More Information
ISBN: 9781839732089
Imprint: Langham Monographs
Format: Paperback
Dimensions (mm): 229 x 152 x 12
Publication Date: 31/01/2022
Pages: 216
Language: English

Predictive Factors for Transformative Learning within ACTEA-Related Theological Institutions in Ethiopia

£19.99

While most studies on the nature of transformative learning have been conducted from a Western perspective, Dr. Alemseged K. Alemu explores the concept within an African context. Utilizing a mixed-methods approach, he assesses the components of transformative learning as identified by students and faculty at five theological institutions in Ethiopia. His study sheds light on effective educational practices within higher-level institutions, identifying four factors associated with holistic transformation and the role instructional strategy and interpersonal relationships play in fostering those elements.

This is an excellent resource for anyone seeking to cultivate an educational culture that does more than simply transmit information but rather shapes leaders, transforms lives, and empowers men and women to go forth and be like Christ.

Author Bios

Alemseged K. Alemu
(By)

ALEMSEGED K. ALEMU has an EdD from Southeastern Baptist Theological Seminary, North Carolina, USA. He is head of graduate studies at Evangelical Theological College, Addis Ababa, Ethiopia, where he has also served as an instructor, academic dean, and dean of students.

Endorsements

Reading this book can be your first step to transforming your classroom and your ministry.

Ken Coley, EdD
Southeastern Baptist Theological Seminary,
North Carolina, USA


In this outstanding research, Dr. Alemu has connected transformative learning not only to our teaching methodologies but also to the critical relationships that exist between teachers and students, as typified in the relationship between Christ and his disciples. This work is highly recommended for Christian institutions of higher learning whose mandate is to form Christ-like leaders for the church.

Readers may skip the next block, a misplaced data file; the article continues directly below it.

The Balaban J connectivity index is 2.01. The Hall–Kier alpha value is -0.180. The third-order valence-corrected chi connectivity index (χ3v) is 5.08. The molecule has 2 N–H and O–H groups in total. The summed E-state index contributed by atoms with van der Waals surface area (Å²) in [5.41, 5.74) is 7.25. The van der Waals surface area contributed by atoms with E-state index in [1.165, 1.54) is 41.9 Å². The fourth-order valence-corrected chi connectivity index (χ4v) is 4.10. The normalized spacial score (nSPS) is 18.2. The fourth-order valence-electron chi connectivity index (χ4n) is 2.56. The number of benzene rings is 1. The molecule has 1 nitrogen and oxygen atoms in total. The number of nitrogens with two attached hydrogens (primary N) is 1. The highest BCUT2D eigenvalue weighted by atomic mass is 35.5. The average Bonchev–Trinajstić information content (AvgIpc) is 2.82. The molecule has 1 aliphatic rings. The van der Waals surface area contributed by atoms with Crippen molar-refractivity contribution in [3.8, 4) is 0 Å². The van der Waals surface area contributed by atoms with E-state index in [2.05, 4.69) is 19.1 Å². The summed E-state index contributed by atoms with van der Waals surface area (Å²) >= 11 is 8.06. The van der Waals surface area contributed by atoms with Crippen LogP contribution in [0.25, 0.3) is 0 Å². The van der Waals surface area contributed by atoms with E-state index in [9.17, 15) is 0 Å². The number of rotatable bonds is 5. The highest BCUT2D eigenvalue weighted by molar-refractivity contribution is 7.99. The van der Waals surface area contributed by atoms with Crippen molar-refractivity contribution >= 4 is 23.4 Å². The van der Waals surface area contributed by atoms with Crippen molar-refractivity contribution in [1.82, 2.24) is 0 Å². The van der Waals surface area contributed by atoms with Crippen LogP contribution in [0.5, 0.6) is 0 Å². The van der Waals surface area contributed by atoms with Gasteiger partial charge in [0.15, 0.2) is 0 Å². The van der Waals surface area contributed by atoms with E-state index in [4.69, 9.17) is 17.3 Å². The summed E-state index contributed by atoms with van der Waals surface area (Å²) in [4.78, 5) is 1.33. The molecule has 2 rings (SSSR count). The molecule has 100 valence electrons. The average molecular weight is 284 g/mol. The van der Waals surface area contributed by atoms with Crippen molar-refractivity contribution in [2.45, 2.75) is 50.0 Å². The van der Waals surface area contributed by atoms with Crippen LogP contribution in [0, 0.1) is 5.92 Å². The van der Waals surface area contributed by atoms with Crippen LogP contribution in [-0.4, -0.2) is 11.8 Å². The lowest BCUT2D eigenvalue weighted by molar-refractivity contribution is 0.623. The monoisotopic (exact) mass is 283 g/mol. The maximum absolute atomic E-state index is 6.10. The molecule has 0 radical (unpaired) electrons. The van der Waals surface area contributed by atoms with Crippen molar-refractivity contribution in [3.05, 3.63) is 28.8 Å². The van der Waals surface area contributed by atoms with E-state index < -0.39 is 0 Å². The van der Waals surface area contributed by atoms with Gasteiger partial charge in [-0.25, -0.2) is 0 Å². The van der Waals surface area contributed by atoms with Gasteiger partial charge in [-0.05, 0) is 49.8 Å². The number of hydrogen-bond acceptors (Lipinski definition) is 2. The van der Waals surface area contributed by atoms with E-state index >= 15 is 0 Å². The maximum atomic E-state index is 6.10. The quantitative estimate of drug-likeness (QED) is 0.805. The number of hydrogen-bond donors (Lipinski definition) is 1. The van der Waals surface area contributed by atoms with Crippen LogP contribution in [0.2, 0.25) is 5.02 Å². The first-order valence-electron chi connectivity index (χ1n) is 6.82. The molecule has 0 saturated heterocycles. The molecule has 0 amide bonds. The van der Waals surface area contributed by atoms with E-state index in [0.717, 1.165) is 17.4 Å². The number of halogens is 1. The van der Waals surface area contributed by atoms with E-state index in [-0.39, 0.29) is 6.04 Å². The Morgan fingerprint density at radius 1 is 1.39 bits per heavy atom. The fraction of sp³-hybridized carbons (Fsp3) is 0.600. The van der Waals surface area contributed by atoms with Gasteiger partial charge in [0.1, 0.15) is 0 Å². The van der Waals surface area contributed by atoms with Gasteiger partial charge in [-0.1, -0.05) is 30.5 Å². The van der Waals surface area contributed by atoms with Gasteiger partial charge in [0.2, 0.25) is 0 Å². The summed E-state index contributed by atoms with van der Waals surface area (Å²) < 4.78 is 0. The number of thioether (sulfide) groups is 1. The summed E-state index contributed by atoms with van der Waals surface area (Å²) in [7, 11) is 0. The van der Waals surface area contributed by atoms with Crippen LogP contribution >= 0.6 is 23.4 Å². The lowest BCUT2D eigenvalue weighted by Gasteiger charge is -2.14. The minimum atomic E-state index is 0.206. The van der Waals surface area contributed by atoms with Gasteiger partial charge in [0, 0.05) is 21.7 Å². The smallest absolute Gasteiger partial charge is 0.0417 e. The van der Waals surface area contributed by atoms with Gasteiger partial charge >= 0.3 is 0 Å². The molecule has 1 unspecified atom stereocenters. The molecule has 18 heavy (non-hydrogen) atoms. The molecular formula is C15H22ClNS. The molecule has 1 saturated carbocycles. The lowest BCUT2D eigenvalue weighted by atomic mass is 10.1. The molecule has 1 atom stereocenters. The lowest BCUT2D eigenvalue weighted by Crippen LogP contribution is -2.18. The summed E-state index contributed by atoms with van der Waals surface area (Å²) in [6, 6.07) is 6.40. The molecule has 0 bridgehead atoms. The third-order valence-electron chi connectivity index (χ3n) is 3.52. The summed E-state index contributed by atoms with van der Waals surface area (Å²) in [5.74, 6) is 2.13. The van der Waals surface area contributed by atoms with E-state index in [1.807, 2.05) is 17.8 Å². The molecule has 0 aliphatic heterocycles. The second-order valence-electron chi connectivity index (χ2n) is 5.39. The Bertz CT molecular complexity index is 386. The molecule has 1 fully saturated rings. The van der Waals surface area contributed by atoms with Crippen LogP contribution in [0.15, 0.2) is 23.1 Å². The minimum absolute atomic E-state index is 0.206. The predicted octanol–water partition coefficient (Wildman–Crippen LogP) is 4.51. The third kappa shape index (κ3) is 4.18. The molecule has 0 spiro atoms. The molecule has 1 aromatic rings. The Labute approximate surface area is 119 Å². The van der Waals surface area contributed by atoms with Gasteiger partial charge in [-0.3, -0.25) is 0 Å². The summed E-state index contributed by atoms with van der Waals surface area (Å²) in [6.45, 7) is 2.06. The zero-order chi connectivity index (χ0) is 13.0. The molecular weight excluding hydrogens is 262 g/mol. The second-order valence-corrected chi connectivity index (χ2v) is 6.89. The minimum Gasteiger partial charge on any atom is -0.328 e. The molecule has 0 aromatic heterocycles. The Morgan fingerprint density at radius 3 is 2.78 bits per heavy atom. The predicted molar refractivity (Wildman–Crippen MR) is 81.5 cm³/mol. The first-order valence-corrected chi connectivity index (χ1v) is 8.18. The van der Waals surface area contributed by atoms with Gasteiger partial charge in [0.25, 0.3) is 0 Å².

John Jusu, PhD
Regional Director for Anglophone Africa,
Overseas Council


In this ground-breaking study of Ethiopian ministry education, Dr. Alemu examines factors related to transformative change in students enrolled in five evangelical seminaries. His findings are both encouraging and enlightening.

Robert W. Ferris, PhD
Columbia International University,
South Carolina, USA


The goal of any theological education should be to produce transformed graduates who can bring a visible impact by transforming the church and society in their respective contexts. I highly encourage all who are involved in theological education, in one way or another, to make use of this valuable resource as they labor to produce transformed graduates for God’s kingdom work.

Frew Tamrat, PhD
Evangelical Theological College,
Addis Ababa, Ethiopia

Table of Contents

  1. Acknowledgments
  2. Abstract
  3. Abbreviations
  4. Chapter 1 The Problem and Its Setting
    1. Introduction
    2. Statement of the Problem
    3. Research Purpose
    4. Background of the Colleges Included in the Study
      1. Shiloh Bible College Ethiopia
      2. Ethiopian Full Gospel Theological Seminary
      3. Meserete Kristos College
      4. Mekane Yesus Seminary
      5. Evangelical Theological College
    5. Research Questions and Hypotheses
    6. Limitations and Delimitations of the Study
    7. Definition of Terms
    8. Research Assumptions
    9. Summary of the Research Process
    10. Significance of the Study
  5. Chapter 2 Literature Review
    1. Introduction
    2. Theological Foundations for Transformative Learning
    3. Transformation – the Purpose of Theological Education
      1. The Need for Graduate Transformation